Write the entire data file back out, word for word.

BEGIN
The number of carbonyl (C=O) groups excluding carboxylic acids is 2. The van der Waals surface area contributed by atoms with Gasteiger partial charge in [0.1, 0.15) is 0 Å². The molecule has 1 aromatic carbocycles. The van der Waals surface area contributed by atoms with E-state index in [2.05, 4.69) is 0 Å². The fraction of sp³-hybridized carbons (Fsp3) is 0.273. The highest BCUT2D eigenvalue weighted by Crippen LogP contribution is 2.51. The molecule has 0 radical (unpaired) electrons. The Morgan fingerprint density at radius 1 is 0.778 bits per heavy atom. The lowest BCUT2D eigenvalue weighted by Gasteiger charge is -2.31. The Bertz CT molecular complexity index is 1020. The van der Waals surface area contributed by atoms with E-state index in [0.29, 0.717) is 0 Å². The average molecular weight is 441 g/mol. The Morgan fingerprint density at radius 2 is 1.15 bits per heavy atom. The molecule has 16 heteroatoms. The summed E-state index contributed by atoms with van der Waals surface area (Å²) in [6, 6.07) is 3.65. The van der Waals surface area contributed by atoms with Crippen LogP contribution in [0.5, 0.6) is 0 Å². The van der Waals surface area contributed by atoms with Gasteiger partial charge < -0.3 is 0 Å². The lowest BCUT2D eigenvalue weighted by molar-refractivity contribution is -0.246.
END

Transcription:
The number of carbonyl (C=O) groups excluding carboxylic acids is 2. The van der Waals surface area contributed by atoms with Gasteiger partial charge in [0.1, 0.15) is 0 Å². The molecule has 1 aromatic carbocycles. The van der Waals surface area contributed by atoms with E-state index in [2.05, 4.69) is 0 Å². The fraction of sp³-hybridized carbons (Fsp3) is 0.273. The highest BCUT2D eigenvalue weighted by Crippen LogP contribution is 2.51. The molecule has 0 radical (unpaired) electrons. The Morgan fingerprint density at radius 1 is 0.778 bits per heavy atom. The lowest BCUT2D eigenvalue weighted by Gasteiger charge is -2.31. The Bertz CT molecular complexity index is 1020. The van der Waals surface area contributed by atoms with E-state index in [0.29, 0.717) is 0 Å². The average molecular weight is 441 g/mol. The Morgan fingerprint density at radius 2 is 1.15 bits per heavy atom. The molecule has 16 heteroatoms. The summed E-state index contributed by atoms with van der Waals surface area (Å²) in [6, 6.07) is 3.65. The van der Waals surface area contributed by atoms with Crippen LogP contribution in [0.5, 0.6) is 0 Å². The van der Waals surface area contributed by atoms with Gasteiger partial charge < -0.3 is 0 Å². The lowest BCUT2D eigenvalue weighted by molar-refractivity contribution is -0.246.